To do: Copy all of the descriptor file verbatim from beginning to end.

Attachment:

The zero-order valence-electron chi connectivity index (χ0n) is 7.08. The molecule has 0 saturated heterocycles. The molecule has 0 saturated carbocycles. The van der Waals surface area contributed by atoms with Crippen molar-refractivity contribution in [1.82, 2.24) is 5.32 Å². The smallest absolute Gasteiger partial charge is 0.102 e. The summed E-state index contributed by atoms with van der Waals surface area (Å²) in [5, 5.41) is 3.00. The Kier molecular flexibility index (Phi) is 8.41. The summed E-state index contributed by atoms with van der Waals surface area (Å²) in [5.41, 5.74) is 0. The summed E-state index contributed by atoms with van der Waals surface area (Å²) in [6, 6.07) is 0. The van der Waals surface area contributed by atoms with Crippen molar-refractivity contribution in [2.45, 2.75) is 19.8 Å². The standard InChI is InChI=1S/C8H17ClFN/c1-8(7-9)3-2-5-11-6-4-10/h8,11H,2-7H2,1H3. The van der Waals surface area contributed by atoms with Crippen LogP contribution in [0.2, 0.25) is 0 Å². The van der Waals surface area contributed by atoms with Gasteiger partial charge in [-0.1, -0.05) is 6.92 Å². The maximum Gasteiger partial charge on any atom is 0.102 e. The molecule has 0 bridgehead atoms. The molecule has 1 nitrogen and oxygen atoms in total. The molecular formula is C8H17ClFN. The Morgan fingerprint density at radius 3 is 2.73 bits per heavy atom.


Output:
The zero-order valence-electron chi connectivity index (χ0n) is 7.08. The molecule has 0 saturated heterocycles. The molecule has 0 saturated carbocycles. The van der Waals surface area contributed by atoms with Crippen molar-refractivity contribution in [1.82, 2.24) is 5.32 Å². The smallest absolute Gasteiger partial charge is 0.102 e. The summed E-state index contributed by atoms with van der Waals surface area (Å²) in [5, 5.41) is 3.00. The Kier molecular flexibility index (Phi) is 8.41. The summed E-state index contributed by atoms with van der Waals surface area (Å²) in [5.41, 5.74) is 0. The summed E-state index contributed by atoms with van der Waals surface area (Å²) in [6, 6.07) is 0. The van der Waals surface area contributed by atoms with Crippen molar-refractivity contribution in [2.45, 2.75) is 19.8 Å². The standard InChI is InChI=1S/C8H17ClFN/c1-8(7-9)3-2-5-11-6-4-10/h8,11H,2-7H2,1H3. The van der Waals surface area contributed by atoms with Crippen LogP contribution in [0.2, 0.25) is 0 Å². The van der Waals surface area contributed by atoms with Gasteiger partial charge in [-0.1, -0.05) is 6.92 Å². The maximum Gasteiger partial charge on any atom is 0.102 e. The molecule has 0 bridgehead atoms. The molecule has 1 nitrogen and oxygen atoms in total. The molecular formula is C8H17ClFN. The Morgan fingerprint density at radius 3 is 2.73 bits per heavy atom.